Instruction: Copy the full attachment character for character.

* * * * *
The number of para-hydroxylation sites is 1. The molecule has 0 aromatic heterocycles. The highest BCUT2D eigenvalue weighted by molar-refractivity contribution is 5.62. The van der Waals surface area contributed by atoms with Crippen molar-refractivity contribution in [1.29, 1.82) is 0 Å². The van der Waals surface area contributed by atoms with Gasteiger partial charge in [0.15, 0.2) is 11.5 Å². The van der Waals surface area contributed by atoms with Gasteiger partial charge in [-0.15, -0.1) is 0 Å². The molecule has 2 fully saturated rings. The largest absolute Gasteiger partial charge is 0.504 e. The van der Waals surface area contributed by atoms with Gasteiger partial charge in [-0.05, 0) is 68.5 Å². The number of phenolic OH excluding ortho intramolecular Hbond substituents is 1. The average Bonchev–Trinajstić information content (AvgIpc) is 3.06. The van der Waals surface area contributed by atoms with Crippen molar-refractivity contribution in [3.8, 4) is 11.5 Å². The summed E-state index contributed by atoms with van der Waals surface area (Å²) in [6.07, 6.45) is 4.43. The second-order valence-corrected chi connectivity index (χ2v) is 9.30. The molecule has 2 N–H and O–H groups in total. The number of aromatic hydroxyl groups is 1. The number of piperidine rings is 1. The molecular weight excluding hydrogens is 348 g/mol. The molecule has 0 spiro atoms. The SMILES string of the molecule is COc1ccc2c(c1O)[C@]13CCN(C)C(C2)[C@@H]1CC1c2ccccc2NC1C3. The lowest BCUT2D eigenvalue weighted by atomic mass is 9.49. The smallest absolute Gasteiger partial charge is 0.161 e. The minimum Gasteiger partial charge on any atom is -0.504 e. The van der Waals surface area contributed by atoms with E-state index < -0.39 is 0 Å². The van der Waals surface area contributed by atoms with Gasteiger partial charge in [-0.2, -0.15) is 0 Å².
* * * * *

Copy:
The number of para-hydroxylation sites is 1. The molecule has 0 aromatic heterocycles. The highest BCUT2D eigenvalue weighted by molar-refractivity contribution is 5.62. The van der Waals surface area contributed by atoms with Crippen molar-refractivity contribution in [1.29, 1.82) is 0 Å². The van der Waals surface area contributed by atoms with Gasteiger partial charge in [0.15, 0.2) is 11.5 Å². The van der Waals surface area contributed by atoms with Gasteiger partial charge in [-0.15, -0.1) is 0 Å². The molecule has 2 fully saturated rings. The largest absolute Gasteiger partial charge is 0.504 e. The van der Waals surface area contributed by atoms with Gasteiger partial charge in [-0.05, 0) is 68.5 Å². The number of phenolic OH excluding ortho intramolecular Hbond substituents is 1. The average Bonchev–Trinajstić information content (AvgIpc) is 3.06. The van der Waals surface area contributed by atoms with Crippen molar-refractivity contribution in [3.8, 4) is 11.5 Å². The summed E-state index contributed by atoms with van der Waals surface area (Å²) in [6.07, 6.45) is 4.43. The second-order valence-corrected chi connectivity index (χ2v) is 9.30. The molecule has 2 N–H and O–H groups in total. The number of aromatic hydroxyl groups is 1. The number of piperidine rings is 1. The molecular weight excluding hydrogens is 348 g/mol. The molecule has 0 spiro atoms. The SMILES string of the molecule is COc1ccc2c(c1O)[C@]13CCN(C)C(C2)[C@@H]1CC1c2ccccc2NC1C3. The lowest BCUT2D eigenvalue weighted by atomic mass is 9.49. The smallest absolute Gasteiger partial charge is 0.161 e. The minimum Gasteiger partial charge on any atom is -0.504 e. The van der Waals surface area contributed by atoms with E-state index < -0.39 is 0 Å². The van der Waals surface area contributed by atoms with Gasteiger partial charge in [-0.2, -0.15) is 0 Å².